As the first hospital in Jordan and the Middle East, Ibn Al-Haytham Hospital located in Amman received the Temos Certificates "Quality in International Patients' Care" and "Excellence in Medical Tourism" for its high-class medical, non-clinical and technical services offered for national and international patients.

The two experts of the Temos assessors' team from France and Germany visited the 80-bed hospital for three days and experienced a very supportive management and highly motivated and patient staff, as well as excellent facilities.

"We highly appreciate Temos' input and their recommendations for the betterment of ourselves and to improve medical care to our patients," said Dr. Ahmed Abu Khadijah, CEO of the hospital, after the onsite inspection of the Temos assessors' team.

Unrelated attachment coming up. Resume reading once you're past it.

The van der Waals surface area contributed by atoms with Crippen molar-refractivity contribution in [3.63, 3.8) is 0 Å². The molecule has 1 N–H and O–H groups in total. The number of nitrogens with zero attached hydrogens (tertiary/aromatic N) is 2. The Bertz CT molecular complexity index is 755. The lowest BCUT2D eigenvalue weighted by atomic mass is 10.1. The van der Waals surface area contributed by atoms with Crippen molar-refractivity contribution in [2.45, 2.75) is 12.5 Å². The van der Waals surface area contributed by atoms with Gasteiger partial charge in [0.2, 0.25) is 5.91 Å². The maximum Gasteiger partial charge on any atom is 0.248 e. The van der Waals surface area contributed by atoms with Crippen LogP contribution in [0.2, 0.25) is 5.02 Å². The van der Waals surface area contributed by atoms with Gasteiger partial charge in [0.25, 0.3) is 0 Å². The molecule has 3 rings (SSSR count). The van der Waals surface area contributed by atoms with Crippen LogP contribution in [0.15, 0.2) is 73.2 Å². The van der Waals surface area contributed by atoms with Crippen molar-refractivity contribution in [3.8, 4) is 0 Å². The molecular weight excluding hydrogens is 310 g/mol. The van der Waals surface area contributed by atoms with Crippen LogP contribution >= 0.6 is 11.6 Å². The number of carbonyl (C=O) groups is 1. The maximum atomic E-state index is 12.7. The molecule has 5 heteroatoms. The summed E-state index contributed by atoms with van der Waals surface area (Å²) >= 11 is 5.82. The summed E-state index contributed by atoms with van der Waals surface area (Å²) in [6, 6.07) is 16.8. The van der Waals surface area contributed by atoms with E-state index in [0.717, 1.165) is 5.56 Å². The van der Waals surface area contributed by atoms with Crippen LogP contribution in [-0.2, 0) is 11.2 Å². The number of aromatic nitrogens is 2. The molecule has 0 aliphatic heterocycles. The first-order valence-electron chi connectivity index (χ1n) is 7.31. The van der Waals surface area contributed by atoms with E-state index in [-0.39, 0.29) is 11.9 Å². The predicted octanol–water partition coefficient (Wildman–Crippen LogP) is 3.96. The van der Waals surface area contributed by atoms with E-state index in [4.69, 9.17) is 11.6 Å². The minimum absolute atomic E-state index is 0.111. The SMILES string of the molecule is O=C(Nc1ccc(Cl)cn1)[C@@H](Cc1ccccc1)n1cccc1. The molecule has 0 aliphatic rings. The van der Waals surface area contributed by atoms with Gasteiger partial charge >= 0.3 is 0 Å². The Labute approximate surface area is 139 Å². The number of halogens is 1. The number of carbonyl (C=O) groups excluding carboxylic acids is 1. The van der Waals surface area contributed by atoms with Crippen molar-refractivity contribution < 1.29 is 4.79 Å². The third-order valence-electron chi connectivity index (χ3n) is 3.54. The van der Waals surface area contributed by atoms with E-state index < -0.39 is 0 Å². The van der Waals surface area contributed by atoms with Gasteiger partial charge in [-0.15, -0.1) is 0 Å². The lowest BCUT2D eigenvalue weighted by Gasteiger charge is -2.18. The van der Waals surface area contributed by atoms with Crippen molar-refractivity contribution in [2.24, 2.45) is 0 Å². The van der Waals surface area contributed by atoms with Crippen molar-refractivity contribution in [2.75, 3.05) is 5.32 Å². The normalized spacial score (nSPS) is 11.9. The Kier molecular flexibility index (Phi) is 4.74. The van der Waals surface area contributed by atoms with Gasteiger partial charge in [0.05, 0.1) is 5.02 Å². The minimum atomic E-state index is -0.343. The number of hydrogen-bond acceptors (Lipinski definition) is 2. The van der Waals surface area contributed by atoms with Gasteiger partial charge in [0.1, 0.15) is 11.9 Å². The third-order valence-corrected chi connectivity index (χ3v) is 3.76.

Based on the experience of its Arabic Patient Center established in 2006, the hospital opened an International Patient Department in 2012. So far, regional offices are in Sudan, Libya and Algeria. Further offices are planned. As a tertiary care hospital Ibn Al-Haytham offers a large variety of medical disciplines supported by sophisticated technical equipment and internationally trained doctors and nurses.

For further information please visit the Temos Hospital Guide or the hospital website http://www.ibn-alhaytham-hospital.com/Default-ar.htm

Upcoming Events

Patients Beyond Borders® CEOto Present at November Indian Medical Tourism Conference and Alliance in Hyderabad, India

Event to focus on best medical practices and regional partnerships